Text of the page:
The central element of the art- and research-based knowledge production project global prayers are a number of urban case studies that look at the interplay between new religious communities and the transformation of urban space and everyday life. In Mumbai, Istanbul, Beirut, Lagos, Rio de Janeiro, Jakarta and Berlin, academics are conducting – in some cases in collaboration with artists - comprehensive empirical analyses on the global prayers project’s central questions. This work is being conducted mainly within doctoral and postdoctoral grants or contracts for work and services funded by the Forum Transregionale Studien. These comprehensive case studies and thick descriptions are complemented by a number of smaller studies conducted in Rio de Janeiro, Beirut, Istanbul and Lagos that are funded by the Heinrich-Böll-Stiftung.
A number of further cities - among them Kinshasa, nodes in the trans-regional network of religious movements - are the focus of smaller studies conducted with scientific collaborators from international universities. In addition, a number of art/documentary inquiries taking place in other cities - among them Tehran, Mexico City, and Buenos Aires - will take a documentary approach to the assessment of certain historical events (the Iranian revolution) and movements (Catholic liberation theology).
The selection of cities chosen as subjects for comprehensive research projects followed the rationale that they can all be considered, for the purposes of examining the interplay between new global religious communities and the urban, 'religious global cities'. Lagos (which is considered the world capital of Pentecostalism and neo-Pentecostalism) and Rio de Janeiro, for example, are places of origin and centers of particularly successful urban religious communities. Both cities have seen a lasting boom of Pentecostal communities that dates back at least thirty years. Thousands of churches make their mark on urban life and create transnational connections. Some of them have become global players with huge economic, political and symbolic clout, while the influence of many others does not extend beyond their local neighborhood.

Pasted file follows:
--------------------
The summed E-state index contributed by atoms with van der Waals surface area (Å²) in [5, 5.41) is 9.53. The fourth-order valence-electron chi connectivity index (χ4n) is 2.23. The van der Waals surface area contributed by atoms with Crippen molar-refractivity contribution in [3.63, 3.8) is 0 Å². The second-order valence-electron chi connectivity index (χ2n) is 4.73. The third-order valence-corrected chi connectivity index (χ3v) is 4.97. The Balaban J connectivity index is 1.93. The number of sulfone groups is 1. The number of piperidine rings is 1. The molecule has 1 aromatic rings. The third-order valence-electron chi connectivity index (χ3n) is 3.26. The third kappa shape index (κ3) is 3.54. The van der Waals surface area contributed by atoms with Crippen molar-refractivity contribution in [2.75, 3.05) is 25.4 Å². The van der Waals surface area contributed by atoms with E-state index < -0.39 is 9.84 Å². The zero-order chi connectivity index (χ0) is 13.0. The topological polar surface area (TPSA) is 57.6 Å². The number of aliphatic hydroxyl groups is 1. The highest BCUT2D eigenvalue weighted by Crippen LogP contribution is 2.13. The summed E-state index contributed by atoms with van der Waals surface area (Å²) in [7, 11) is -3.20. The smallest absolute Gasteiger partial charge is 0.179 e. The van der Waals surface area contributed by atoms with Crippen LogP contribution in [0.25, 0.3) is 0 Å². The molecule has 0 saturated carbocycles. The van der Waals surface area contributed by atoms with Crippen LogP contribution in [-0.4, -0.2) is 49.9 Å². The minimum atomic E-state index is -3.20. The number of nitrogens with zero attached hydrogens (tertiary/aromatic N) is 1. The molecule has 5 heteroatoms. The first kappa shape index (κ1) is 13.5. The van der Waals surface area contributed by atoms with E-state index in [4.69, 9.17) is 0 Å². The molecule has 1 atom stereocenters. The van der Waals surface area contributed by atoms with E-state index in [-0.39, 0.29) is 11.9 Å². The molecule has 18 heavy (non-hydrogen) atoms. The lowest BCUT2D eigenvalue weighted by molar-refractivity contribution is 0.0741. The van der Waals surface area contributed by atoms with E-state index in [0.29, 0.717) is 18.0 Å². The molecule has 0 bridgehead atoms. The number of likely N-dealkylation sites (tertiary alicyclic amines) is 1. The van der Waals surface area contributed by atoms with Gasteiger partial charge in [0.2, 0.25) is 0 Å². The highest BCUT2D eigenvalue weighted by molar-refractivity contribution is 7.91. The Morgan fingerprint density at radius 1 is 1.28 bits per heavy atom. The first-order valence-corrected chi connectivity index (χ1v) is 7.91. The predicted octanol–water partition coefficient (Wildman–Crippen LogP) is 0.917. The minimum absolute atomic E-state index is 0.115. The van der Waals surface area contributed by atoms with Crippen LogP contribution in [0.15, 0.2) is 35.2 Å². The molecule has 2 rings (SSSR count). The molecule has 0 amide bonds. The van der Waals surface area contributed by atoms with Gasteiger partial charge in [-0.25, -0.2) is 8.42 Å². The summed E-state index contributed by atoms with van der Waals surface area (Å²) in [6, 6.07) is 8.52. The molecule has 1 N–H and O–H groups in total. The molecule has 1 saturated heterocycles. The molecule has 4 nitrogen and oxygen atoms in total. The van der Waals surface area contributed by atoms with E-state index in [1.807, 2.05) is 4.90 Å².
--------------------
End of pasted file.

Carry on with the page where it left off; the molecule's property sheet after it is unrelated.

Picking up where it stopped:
Mumbai and Beirut, in their turn, are hot spots of transnationally reverberating conflicts in which religious communities or politico-religious organizations play a central role. In both cities, religiously connoted conflicts have inscribed themselves deeply into the socio-spatial structure. Another question to be asked with regard to both cities concerns the role of the religious itself within politico-religious activities and forms of organization.
In Jakarta, too, where Islamic symbols and objects were suppressed in public for a long time, strong transformative shifts are changing the urban in the name of the religious. The processes of appropriation and the use of public space reveal friction and dissonance between secular projects, local government and religious communities.
Istanbul, in its turn, is a central hub of the localization of religious communities and the transformation of the urban that occur as a result of processes of trans-regional network building. Istanbul has been governed by formerly Islamist parties for a decade and a half now. The metropolis on the Bosporus makes a particularly good case study for the interplay between the urban and a religious movement that has moved from the fringes to the center of society.
Berlin, the global prayers project’s home base, does not have the same global importance as the other project cities. But here, too, immigration has led to the dynamics of new religious communities becoming more visible, and their reception within the city’s public discourse varies widely. While the growth of Pentecostal communities has gone almost unnoticed to date, the increasing visibility of Muslim communities and their modes of using urban space are frequently the target of political and media sensationalism.